Buying a Climbing Rack....
The question of what to include on a lead climbers rack comes up regularly on Learn to Lead and other climbing courses. So, here’s some information to guide you if you are entering the murky world of climbing hardware…..
The first key bit of advice we’d give is to make sure you visit a reputable equipment shop. Well trained staff will know what you need and give you good advice (there are lots of quality shops around but if you are in the Peak District you’ll be hard pushed to beat Outside in Hathersage or Hitch and Hike in Bamford). We’d also suggest experimenting with different types of equipment. Try and use a few different friend’s racks to see what works for you.
Anyway, time for the list. We’ve separated it out into the various options for different aspects of the sport and we hope it makes sense. Of course, we are only at the end of an email in case you want to clarify or check anything.
Climbing equipment for seconding on a climbing wall.....
Harness – Go to a good climbing shop and try several on. Bear in mind there are male and female models available. The harness should be padded on the waist and legs and have a minimum of 5 gear loops if you intend lead climbing outside. The DMM Renegade 2 (male) or DMM Puma 2 (female) are a good reference point for general use.
Rock shoes – It is vital to go into a reputable shop, get quality advice and try loads on. When fitted your toes should touch the end of the shoe and when you twist the shoe your toes should twist too. All shoes stretch a little with wear (unlined shoes stretch more than lined models) but you don’t need to buy them too tight.
Belay device and carabiner – The Petzl Verso, Wild Variable Rope Controller, Black Diamond ATC or DMM Bug are all excellent belay devices and the DMM Sentinel is a great belay carabiner option.
Chalk bag and chalk – The choice is down to you but don’t get one that’s too small and make sure it has a great pattern! Of course, Peak Mountaineering models are said to perform better than others!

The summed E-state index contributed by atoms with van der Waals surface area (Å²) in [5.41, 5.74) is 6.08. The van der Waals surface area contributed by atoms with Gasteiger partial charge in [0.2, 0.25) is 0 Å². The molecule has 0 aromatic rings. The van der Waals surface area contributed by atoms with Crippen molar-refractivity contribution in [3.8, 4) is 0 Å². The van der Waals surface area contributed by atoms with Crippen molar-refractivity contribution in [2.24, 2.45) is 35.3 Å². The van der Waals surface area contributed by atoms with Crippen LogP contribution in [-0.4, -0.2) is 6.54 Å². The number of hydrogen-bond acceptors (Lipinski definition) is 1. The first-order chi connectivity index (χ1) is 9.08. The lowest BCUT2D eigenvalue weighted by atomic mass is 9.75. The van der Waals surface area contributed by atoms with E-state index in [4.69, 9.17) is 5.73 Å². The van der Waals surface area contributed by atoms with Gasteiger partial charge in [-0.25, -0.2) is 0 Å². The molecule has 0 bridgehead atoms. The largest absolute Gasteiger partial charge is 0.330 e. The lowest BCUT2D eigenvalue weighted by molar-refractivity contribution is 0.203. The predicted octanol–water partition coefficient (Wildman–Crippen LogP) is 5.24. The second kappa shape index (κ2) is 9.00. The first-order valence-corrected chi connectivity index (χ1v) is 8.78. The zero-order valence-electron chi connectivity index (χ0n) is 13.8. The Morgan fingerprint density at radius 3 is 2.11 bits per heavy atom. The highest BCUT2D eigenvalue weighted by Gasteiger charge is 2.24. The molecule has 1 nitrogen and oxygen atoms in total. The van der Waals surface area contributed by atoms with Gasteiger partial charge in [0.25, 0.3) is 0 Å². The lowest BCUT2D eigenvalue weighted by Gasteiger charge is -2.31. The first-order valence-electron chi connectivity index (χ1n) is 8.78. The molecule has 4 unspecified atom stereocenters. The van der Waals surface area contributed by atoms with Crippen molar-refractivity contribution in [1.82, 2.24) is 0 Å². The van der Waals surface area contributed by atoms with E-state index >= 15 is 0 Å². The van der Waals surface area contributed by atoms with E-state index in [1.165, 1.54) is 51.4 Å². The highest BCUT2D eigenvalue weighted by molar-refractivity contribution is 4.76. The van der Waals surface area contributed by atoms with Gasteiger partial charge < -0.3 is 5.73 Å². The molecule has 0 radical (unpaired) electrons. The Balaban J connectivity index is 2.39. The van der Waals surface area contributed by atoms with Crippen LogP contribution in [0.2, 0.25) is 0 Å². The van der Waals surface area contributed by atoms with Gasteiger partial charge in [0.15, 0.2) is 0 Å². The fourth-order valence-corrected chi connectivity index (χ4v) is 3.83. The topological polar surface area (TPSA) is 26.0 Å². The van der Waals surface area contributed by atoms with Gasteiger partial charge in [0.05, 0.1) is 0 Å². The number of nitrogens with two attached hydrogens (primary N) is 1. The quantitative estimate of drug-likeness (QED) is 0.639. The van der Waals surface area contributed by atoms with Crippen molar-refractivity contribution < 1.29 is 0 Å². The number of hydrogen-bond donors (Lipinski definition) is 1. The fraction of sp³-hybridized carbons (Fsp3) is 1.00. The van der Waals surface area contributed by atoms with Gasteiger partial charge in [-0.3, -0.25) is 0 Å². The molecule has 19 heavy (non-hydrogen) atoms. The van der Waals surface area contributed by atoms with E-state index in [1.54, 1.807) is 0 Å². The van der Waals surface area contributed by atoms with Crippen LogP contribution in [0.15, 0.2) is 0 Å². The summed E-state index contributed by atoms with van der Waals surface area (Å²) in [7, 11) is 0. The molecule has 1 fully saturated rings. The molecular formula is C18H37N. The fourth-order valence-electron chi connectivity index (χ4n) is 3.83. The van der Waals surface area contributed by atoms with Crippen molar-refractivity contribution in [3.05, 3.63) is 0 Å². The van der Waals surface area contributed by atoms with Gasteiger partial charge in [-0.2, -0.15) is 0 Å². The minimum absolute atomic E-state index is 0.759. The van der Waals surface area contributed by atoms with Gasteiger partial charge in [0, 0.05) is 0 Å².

Additional equipment for leading on climbing walls.....
Quickdraws – Most walls have these already in place but check with the individual wall you are visiting.
Rope – Walls are tough on ropes so a lot of people go for a cheaper option for wall use. As a general guide a 50 metre 10mm diameter rope will be perfect for use both at the wall and leading outside. For shorter walls and shorter single pitch crags you can often get away with something like a 30 metre rope but many indoor walls now have routes up to 25 metres in length which means, by the time you have lowered your partner down, you will need it to be 50 metres long. There are loads on the market but something like the Mammut Promo models are great value, handle well and last quite well.
Additional equipment for seconding routes outside.....
Sling and carabiners – A 120cm sling and small screwgate carabiner is really useful for clipping in to belays. It is also handy to have one additional larger HMS screwgate carabiner such as the DMM Boa.
Nutkey - A nutkey plus a small carabiner to clip it to your harness.
Prussik loops - 2 prussik loops are really useful (but only if you know how and when to use them).
Helmet - Given how comfortable and effective modern helmets are surely you’d be crazy not too?
Additional equipment for starting to lead outside.....
Quickdraws - 6 quickdraws will be enough for many short outcrop routes but you will need to increase the number for routes with a lot of nut placements or longer pitches. We prefer tripled 60cm slings for trad use as they are so versatile.
Nuts – For shorter routes a set of nuts (sometimes called wires) such as Wild Country Rocks or DMM Wallnuts are essential. It is cheaper to buy them in a set and the anodised colour coded versions make it easier to find the one you need.
Hexes – A set of DMM Torque Nuts or WC Rockcentrics size 5-8 are the gold standard for hexes.
Slings - 3 x 120cm Dyneema slings of around 10mm diameter or the newer Edelrid Aramid cord slings work well.
Screwgates - 2 x small screwgates like the DMM Shadow or similar.
Carabiners - 8 additional carabiners for racking wires, connecting slings and all the other little jobs. We prefer keylock solid gates for racking wires and lightweight wire gates for connecting running belays (but opinions vary!).
That will be plenty to get you started but, as time goes on, you will want to make some additions.....
More nuts - A second set of nuts (choose a different brand from your first set to give you more options).
Cams – Although they take good judgement to place securely and are expensive, a small number of cams will add a lot of versatility to your rack. The key sizes when forming a rack are mid-size cams like, for example, Black Diamond Camalots size 0.5, 1, 2 and 3. Additional sizes can be added gradually (the perfect birthday or Christmas present!?).
Hope that helps. Happy climbing.
Posted by Paul